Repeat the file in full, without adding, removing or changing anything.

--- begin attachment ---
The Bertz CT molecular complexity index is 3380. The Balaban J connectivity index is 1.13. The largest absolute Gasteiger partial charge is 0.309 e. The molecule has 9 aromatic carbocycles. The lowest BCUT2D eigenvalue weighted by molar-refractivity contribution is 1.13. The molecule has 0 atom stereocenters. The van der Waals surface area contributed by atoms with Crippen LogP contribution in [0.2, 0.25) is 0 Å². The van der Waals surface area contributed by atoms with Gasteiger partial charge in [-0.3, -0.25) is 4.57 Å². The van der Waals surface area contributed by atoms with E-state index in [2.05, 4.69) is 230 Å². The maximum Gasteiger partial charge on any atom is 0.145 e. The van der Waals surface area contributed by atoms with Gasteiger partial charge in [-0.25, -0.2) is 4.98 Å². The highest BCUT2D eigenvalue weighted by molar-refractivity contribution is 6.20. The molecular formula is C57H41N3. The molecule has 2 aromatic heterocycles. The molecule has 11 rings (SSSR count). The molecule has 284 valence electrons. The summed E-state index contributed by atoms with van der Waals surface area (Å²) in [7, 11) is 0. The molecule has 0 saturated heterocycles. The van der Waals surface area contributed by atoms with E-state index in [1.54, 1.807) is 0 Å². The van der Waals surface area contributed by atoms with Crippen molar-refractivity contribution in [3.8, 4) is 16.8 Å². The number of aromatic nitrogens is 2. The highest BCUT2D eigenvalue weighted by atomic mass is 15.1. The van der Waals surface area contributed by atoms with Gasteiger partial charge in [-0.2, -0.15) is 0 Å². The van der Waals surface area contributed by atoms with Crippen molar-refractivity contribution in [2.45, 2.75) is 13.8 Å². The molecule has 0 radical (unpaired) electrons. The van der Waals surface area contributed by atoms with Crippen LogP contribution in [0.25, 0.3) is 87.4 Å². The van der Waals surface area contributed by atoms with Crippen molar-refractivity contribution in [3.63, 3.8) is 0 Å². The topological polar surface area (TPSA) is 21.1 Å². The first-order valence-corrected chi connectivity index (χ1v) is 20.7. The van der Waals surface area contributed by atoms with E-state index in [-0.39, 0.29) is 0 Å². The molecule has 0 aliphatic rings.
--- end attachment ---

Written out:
The Bertz CT molecular complexity index is 3380. The Balaban J connectivity index is 1.13. The largest absolute Gasteiger partial charge is 0.309 e. The molecule has 9 aromatic carbocycles. The lowest BCUT2D eigenvalue weighted by molar-refractivity contribution is 1.13. The molecule has 0 atom stereocenters. The van der Waals surface area contributed by atoms with Crippen LogP contribution in [0.2, 0.25) is 0 Å². The van der Waals surface area contributed by atoms with Gasteiger partial charge in [-0.3, -0.25) is 4.57 Å². The van der Waals surface area contributed by atoms with E-state index in [2.05, 4.69) is 230 Å². The maximum Gasteiger partial charge on any atom is 0.145 e. The van der Waals surface area contributed by atoms with Gasteiger partial charge in [-0.25, -0.2) is 4.98 Å². The highest BCUT2D eigenvalue weighted by molar-refractivity contribution is 6.20. The molecular formula is C57H41N3. The molecule has 2 aromatic heterocycles. The molecule has 11 rings (SSSR count). The molecule has 284 valence electrons. The summed E-state index contributed by atoms with van der Waals surface area (Å²) in [7, 11) is 0. The molecule has 0 saturated heterocycles. The van der Waals surface area contributed by atoms with E-state index in [1.54, 1.807) is 0 Å². The van der Waals surface area contributed by atoms with Crippen molar-refractivity contribution in [3.8, 4) is 16.8 Å². The number of aromatic nitrogens is 2. The highest BCUT2D eigenvalue weighted by atomic mass is 15.1. The van der Waals surface area contributed by atoms with Gasteiger partial charge in [-0.2, -0.15) is 0 Å². The van der Waals surface area contributed by atoms with Crippen molar-refractivity contribution in [2.45, 2.75) is 13.8 Å². The molecule has 0 radical (unpaired) electrons. The van der Waals surface area contributed by atoms with Crippen LogP contribution in [0.25, 0.3) is 87.4 Å². The van der Waals surface area contributed by atoms with Crippen molar-refractivity contribution in [3.63, 3.8) is 0 Å². The topological polar surface area (TPSA) is 21.1 Å². The first-order valence-corrected chi connectivity index (χ1v) is 20.7. The van der Waals surface area contributed by atoms with E-state index in [-0.39, 0.29) is 0 Å². The molecule has 0 aliphatic rings.